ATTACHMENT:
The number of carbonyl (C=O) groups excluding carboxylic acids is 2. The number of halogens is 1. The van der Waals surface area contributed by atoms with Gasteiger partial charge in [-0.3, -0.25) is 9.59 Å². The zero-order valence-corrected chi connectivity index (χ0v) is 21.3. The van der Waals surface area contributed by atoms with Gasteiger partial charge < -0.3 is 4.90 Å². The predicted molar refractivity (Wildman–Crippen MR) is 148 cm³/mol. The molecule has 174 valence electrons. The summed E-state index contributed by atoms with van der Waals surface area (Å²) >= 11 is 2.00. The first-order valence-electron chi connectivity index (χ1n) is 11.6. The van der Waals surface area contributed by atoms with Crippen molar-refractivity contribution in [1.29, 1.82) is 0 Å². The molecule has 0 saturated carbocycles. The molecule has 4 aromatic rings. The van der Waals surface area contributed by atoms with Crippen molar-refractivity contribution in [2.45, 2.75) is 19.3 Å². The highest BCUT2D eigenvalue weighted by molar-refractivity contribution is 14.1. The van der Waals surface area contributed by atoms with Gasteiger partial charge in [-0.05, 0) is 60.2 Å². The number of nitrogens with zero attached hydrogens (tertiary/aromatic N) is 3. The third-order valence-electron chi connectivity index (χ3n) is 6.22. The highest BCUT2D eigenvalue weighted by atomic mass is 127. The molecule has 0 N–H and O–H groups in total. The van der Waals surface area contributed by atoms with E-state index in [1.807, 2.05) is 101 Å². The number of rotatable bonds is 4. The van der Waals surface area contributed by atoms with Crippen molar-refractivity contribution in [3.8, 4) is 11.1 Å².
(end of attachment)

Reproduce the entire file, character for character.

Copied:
The number of carbonyl (C=O) groups excluding carboxylic acids is 2. The number of halogens is 1. The van der Waals surface area contributed by atoms with Gasteiger partial charge in [-0.3, -0.25) is 9.59 Å². The zero-order valence-corrected chi connectivity index (χ0v) is 21.3. The van der Waals surface area contributed by atoms with Gasteiger partial charge < -0.3 is 4.90 Å². The predicted molar refractivity (Wildman–Crippen MR) is 148 cm³/mol. The molecule has 174 valence electrons. The summed E-state index contributed by atoms with van der Waals surface area (Å²) >= 11 is 2.00. The first-order valence-electron chi connectivity index (χ1n) is 11.6. The van der Waals surface area contributed by atoms with Crippen molar-refractivity contribution in [1.29, 1.82) is 0 Å². The molecule has 0 saturated carbocycles. The molecule has 4 aromatic rings. The van der Waals surface area contributed by atoms with Crippen molar-refractivity contribution in [2.45, 2.75) is 19.3 Å². The highest BCUT2D eigenvalue weighted by molar-refractivity contribution is 14.1. The van der Waals surface area contributed by atoms with Gasteiger partial charge in [-0.05, 0) is 60.2 Å². The number of nitrogens with zero attached hydrogens (tertiary/aromatic N) is 3. The third-order valence-electron chi connectivity index (χ3n) is 6.22. The highest BCUT2D eigenvalue weighted by atomic mass is 127. The molecule has 0 N–H and O–H groups in total. The van der Waals surface area contributed by atoms with E-state index in [1.807, 2.05) is 101 Å². The number of rotatable bonds is 4. The van der Waals surface area contributed by atoms with Crippen molar-refractivity contribution in [3.8, 4) is 11.1 Å².